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Cities: Athens

Persecution City on The University of Georgia Campus

On April 10, 1968, several hundred University of Georgia students marched on campus to demand equal rights for women.  They wanted to eliminate school rules based on double standards, such as nightly curfews for women but not men, and a no-alcohol policy for all women, even of drinking age, but not for men.  Women students also had a separate Dean of Women, a separate student government, and other gender-based regulations.    

The demonstrators, including over one hundred women, began a sit-in at the Academic Building (renamed in 2001 as the Hunter-Holmes Academic Building).  William Tate, the University’s Dean of Men, stayed with the students at night.  University employees worked around the students by day.  Three days later, on Friday April 12, the students ended their occupation after police threatened to arrest them for violating the fire code.

In late May, Dean Tate suspended two of the student leaders involved in organizing the sit-in, George Langworth and David Simpson, president of the campus chapter of Students for a Democratic Society.  He placed a third student leader on probation.  On June 1, the students seen here erect a tent on the lawn in front of the Academic Building, christen the space “Persecution City,” and occupy it through the weekend.  Their position is that the University should punish the entire group rather than singling out a few individuals.    

This protest calls attention to how those who participated in the student movement of the 1960s appropriated tactics of the Civil Rights Movement.  The struggle for racial equality rapidly expanded to include such issues as gender equality, students' rights, poverty, classism, and opposition to the Vietnam War.  For example, two years later students at The University of Georgia organized marches in protest of the May 4, 1970, Kent State University killings.  The conservative wartime climate, the mandatory draft for young men aged eighteen and older, and the election of President Richard Milhouse Nixon, who supported the war, made many students openly question authority figures such as college administrators and police officers.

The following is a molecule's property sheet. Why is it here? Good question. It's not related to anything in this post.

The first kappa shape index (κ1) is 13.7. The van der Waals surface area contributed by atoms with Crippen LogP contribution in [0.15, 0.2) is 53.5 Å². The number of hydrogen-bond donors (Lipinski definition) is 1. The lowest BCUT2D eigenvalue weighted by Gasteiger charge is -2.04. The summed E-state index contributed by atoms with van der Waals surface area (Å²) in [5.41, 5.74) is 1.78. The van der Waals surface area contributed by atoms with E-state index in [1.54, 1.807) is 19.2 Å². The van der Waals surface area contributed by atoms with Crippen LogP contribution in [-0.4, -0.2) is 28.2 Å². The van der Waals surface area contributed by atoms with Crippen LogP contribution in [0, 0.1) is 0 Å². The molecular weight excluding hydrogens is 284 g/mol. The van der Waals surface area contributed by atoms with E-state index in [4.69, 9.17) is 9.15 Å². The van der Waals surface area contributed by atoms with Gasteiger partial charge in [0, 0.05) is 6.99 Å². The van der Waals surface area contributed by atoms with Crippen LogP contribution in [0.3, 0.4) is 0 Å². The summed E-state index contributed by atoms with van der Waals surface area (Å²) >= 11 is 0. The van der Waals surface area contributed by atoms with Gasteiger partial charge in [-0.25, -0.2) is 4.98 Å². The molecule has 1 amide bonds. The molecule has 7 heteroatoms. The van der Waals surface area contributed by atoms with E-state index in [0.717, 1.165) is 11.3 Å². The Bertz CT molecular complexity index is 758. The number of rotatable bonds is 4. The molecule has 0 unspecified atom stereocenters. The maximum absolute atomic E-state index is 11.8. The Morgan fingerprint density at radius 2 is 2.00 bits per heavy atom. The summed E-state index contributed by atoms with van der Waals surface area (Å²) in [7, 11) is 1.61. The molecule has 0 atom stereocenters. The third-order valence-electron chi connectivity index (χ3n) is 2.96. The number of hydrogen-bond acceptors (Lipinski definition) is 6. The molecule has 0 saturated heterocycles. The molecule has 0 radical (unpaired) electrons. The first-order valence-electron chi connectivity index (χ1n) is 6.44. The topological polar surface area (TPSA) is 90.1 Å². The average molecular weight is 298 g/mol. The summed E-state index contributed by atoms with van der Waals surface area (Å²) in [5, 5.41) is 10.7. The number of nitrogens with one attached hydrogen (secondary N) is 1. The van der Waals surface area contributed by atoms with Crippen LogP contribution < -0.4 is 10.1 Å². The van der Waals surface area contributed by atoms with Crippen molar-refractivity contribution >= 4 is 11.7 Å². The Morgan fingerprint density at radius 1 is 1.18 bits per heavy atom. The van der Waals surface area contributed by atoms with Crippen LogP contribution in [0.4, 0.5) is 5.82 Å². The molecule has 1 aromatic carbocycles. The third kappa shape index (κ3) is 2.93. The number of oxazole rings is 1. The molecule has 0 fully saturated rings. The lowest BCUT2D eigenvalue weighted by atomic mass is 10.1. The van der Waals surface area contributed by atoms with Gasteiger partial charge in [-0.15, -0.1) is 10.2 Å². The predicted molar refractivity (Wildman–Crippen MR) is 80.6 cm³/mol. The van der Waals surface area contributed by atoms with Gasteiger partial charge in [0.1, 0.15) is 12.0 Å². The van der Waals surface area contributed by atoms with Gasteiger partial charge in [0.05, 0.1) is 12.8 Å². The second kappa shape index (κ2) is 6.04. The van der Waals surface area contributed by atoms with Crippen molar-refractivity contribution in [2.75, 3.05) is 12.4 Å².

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Discussion Questions

1. Read our story Women Students at UGA.  Why would men and women students before the 1960s tolerate separate policies based on gender? Why did students in the 1960s begin to question campus policies about women?

2. As late as the early 1970s, educational institutions like The University of Georgia assumed a parental role in relationship to their students. This policy was called in loco parentis. How have the roles of universities and public schools shifted since the 1960s in relationship to this policy?

3. Do you think the Persecution City students organized an effective way to protest the social conditions on campus? In what ways would a group of students from your school constructively confront school authorities about a policy that you disagree with or oppose?

Take it to the Streets!

In American history, speaking truth to power through protest and debate has been a time-honored way in which the people make their voices heard to government and civic officials. Research one of the following moments from American history. Divide into two groups--the authorities in support of it, and those who oppose it--and stage a debate between the groups. Here are events we suggest that you choose from:

The Fourteenth Amendment
The Nineteenth Amendment
Executive Order 9066
The 1968 United Farm Workers' Boycott
Poor People's Campaign of 1968
Attica Prison Riots of 1971
The Appearance of Elvis Presley on the Ed Sullivan Show (Sept. 9, 1956)
Tipper Gore's Campaign Against the Lyrics of Rap Artists 2 Live Crew

Writer: Aggie Ebrahimi   
Editors: Deborah Stanley and Diane Trap, Reference Librarians, The University of Georgia Main Library
Researchers: Lauren Chambers, Aggie Ebrahimi, Courtney Thomas, and Professor Barbara McCaskill  
Web Site Designer: William Weems   

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